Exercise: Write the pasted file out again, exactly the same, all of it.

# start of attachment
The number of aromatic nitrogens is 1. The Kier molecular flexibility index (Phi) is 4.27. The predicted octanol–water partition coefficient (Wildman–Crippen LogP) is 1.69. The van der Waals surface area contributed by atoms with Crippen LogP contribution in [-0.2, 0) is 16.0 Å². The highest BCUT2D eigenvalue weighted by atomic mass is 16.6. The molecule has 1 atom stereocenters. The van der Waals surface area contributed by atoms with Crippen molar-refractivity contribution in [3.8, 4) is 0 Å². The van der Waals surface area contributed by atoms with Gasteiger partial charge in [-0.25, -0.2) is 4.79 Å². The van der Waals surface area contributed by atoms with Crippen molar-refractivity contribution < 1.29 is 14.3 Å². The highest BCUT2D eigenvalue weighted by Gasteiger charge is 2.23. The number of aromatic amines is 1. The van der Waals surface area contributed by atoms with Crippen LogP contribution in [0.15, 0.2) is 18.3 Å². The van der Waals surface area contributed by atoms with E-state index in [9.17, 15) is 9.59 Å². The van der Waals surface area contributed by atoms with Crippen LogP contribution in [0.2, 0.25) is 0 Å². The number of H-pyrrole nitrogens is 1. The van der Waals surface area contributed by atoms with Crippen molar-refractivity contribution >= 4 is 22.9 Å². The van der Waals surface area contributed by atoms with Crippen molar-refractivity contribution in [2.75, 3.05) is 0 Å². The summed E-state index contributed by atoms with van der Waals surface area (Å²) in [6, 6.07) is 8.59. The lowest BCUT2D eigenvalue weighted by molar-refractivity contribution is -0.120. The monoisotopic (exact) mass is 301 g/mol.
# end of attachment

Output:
The number of aromatic nitrogens is 1. The Kier molecular flexibility index (Phi) is 4.27. The predicted octanol–water partition coefficient (Wildman–Crippen LogP) is 1.69. The van der Waals surface area contributed by atoms with Crippen LogP contribution in [-0.2, 0) is 16.0 Å². The highest BCUT2D eigenvalue weighted by atomic mass is 16.6. The molecule has 1 atom stereocenters. The van der Waals surface area contributed by atoms with Crippen molar-refractivity contribution in [3.8, 4) is 0 Å². The van der Waals surface area contributed by atoms with Gasteiger partial charge in [-0.25, -0.2) is 4.79 Å². The van der Waals surface area contributed by atoms with Crippen molar-refractivity contribution < 1.29 is 14.3 Å². The highest BCUT2D eigenvalue weighted by Gasteiger charge is 2.23. The number of aromatic amines is 1. The van der Waals surface area contributed by atoms with Crippen LogP contribution in [0.15, 0.2) is 18.3 Å². The van der Waals surface area contributed by atoms with E-state index in [9.17, 15) is 9.59 Å². The van der Waals surface area contributed by atoms with Crippen LogP contribution in [0.2, 0.25) is 0 Å². The number of H-pyrrole nitrogens is 1. The van der Waals surface area contributed by atoms with Crippen molar-refractivity contribution >= 4 is 22.9 Å². The van der Waals surface area contributed by atoms with Crippen molar-refractivity contribution in [2.75, 3.05) is 0 Å². The summed E-state index contributed by atoms with van der Waals surface area (Å²) in [6, 6.07) is 8.59. The lowest BCUT2D eigenvalue weighted by molar-refractivity contribution is -0.120. The monoisotopic (exact) mass is 301 g/mol.